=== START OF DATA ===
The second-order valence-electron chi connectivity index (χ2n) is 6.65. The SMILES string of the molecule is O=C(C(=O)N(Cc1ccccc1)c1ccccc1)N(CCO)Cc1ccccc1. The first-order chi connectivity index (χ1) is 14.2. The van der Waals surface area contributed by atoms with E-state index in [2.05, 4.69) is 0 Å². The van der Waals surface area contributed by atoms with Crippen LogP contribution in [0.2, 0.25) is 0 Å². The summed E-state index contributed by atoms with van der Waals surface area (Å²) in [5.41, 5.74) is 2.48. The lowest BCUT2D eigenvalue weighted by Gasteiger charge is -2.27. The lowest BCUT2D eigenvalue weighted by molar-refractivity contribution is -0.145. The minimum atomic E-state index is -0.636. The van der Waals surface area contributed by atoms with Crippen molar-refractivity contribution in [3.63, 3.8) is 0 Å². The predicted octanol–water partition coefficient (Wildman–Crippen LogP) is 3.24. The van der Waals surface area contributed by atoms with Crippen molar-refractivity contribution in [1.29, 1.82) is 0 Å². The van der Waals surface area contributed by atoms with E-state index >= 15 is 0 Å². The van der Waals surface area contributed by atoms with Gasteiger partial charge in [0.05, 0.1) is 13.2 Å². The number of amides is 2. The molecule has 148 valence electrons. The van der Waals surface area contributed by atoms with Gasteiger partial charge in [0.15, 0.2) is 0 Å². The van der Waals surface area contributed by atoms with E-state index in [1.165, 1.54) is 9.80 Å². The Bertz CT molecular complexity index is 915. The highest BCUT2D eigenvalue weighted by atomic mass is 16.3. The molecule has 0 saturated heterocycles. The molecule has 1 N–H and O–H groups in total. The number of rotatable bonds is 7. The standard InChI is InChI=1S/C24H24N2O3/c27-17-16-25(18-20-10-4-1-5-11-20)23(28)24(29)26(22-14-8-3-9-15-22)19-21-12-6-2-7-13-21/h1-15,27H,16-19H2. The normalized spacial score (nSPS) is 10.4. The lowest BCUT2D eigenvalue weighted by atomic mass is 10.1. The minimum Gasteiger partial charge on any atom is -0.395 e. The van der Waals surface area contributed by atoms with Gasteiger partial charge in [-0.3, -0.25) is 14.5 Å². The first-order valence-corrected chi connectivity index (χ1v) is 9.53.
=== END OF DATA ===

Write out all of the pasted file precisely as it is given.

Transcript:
The second-order valence-electron chi connectivity index (χ2n) is 6.65. The SMILES string of the molecule is O=C(C(=O)N(Cc1ccccc1)c1ccccc1)N(CCO)Cc1ccccc1. The first-order chi connectivity index (χ1) is 14.2. The van der Waals surface area contributed by atoms with E-state index in [2.05, 4.69) is 0 Å². The van der Waals surface area contributed by atoms with Crippen LogP contribution in [0.2, 0.25) is 0 Å². The summed E-state index contributed by atoms with van der Waals surface area (Å²) in [5.41, 5.74) is 2.48. The lowest BCUT2D eigenvalue weighted by Gasteiger charge is -2.27. The lowest BCUT2D eigenvalue weighted by molar-refractivity contribution is -0.145. The minimum atomic E-state index is -0.636. The van der Waals surface area contributed by atoms with Crippen molar-refractivity contribution in [3.63, 3.8) is 0 Å². The predicted octanol–water partition coefficient (Wildman–Crippen LogP) is 3.24. The van der Waals surface area contributed by atoms with Crippen molar-refractivity contribution in [1.29, 1.82) is 0 Å². The van der Waals surface area contributed by atoms with E-state index >= 15 is 0 Å². The van der Waals surface area contributed by atoms with Gasteiger partial charge in [0.05, 0.1) is 13.2 Å². The number of amides is 2. The molecule has 148 valence electrons. The van der Waals surface area contributed by atoms with Gasteiger partial charge in [0.15, 0.2) is 0 Å². The van der Waals surface area contributed by atoms with E-state index in [1.165, 1.54) is 9.80 Å². The Bertz CT molecular complexity index is 915. The highest BCUT2D eigenvalue weighted by atomic mass is 16.3. The molecule has 0 saturated heterocycles. The molecule has 1 N–H and O–H groups in total. The number of rotatable bonds is 7. The standard InChI is InChI=1S/C24H24N2O3/c27-17-16-25(18-20-10-4-1-5-11-20)23(28)24(29)26(22-14-8-3-9-15-22)19-21-12-6-2-7-13-21/h1-15,27H,16-19H2. The normalized spacial score (nSPS) is 10.4. The lowest BCUT2D eigenvalue weighted by atomic mass is 10.1. The minimum Gasteiger partial charge on any atom is -0.395 e. The van der Waals surface area contributed by atoms with Gasteiger partial charge in [-0.3, -0.25) is 14.5 Å². The first-order valence-corrected chi connectivity index (χ1v) is 9.53.